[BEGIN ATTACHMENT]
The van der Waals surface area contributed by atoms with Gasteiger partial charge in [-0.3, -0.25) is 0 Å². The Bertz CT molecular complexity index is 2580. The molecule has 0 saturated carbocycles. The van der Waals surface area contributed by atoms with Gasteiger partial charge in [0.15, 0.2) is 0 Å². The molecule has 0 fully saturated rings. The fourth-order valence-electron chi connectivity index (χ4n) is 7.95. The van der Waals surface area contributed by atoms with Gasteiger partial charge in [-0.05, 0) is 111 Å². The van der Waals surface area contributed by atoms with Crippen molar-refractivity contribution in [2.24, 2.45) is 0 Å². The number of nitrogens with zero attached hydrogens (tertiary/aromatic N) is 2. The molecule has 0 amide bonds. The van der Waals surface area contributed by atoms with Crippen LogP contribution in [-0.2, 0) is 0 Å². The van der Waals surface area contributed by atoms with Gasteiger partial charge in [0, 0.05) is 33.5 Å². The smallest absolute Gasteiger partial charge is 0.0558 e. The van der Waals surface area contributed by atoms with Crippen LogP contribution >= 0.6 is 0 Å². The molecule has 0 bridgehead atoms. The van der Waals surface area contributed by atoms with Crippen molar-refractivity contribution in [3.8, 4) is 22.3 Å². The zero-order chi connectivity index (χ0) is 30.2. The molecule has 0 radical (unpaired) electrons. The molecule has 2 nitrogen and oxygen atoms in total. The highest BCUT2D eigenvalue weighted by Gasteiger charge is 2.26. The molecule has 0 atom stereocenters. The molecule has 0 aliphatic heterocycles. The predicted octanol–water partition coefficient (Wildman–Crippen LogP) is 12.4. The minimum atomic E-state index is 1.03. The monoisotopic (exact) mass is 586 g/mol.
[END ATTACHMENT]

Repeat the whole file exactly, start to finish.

The van der Waals surface area contributed by atoms with Gasteiger partial charge in [-0.3, -0.25) is 0 Å². The Bertz CT molecular complexity index is 2580. The molecule has 0 saturated carbocycles. The van der Waals surface area contributed by atoms with Gasteiger partial charge in [0.15, 0.2) is 0 Å². The molecule has 0 fully saturated rings. The fourth-order valence-electron chi connectivity index (χ4n) is 7.95. The van der Waals surface area contributed by atoms with Gasteiger partial charge in [-0.05, 0) is 111 Å². The van der Waals surface area contributed by atoms with Crippen molar-refractivity contribution in [2.24, 2.45) is 0 Å². The number of nitrogens with zero attached hydrogens (tertiary/aromatic N) is 2. The molecule has 0 amide bonds. The van der Waals surface area contributed by atoms with Crippen LogP contribution in [-0.2, 0) is 0 Å². The van der Waals surface area contributed by atoms with Gasteiger partial charge in [0, 0.05) is 33.5 Å². The smallest absolute Gasteiger partial charge is 0.0558 e. The van der Waals surface area contributed by atoms with Crippen LogP contribution >= 0.6 is 0 Å². The molecule has 0 bridgehead atoms. The van der Waals surface area contributed by atoms with Crippen molar-refractivity contribution in [3.8, 4) is 22.3 Å². The zero-order chi connectivity index (χ0) is 30.2. The molecule has 0 radical (unpaired) electrons. The molecule has 2 nitrogen and oxygen atoms in total. The highest BCUT2D eigenvalue weighted by Gasteiger charge is 2.26. The molecule has 0 atom stereocenters. The molecule has 0 aliphatic heterocycles. The predicted octanol–water partition coefficient (Wildman–Crippen LogP) is 12.4. The minimum atomic E-state index is 1.03. The monoisotopic (exact) mass is 586 g/mol.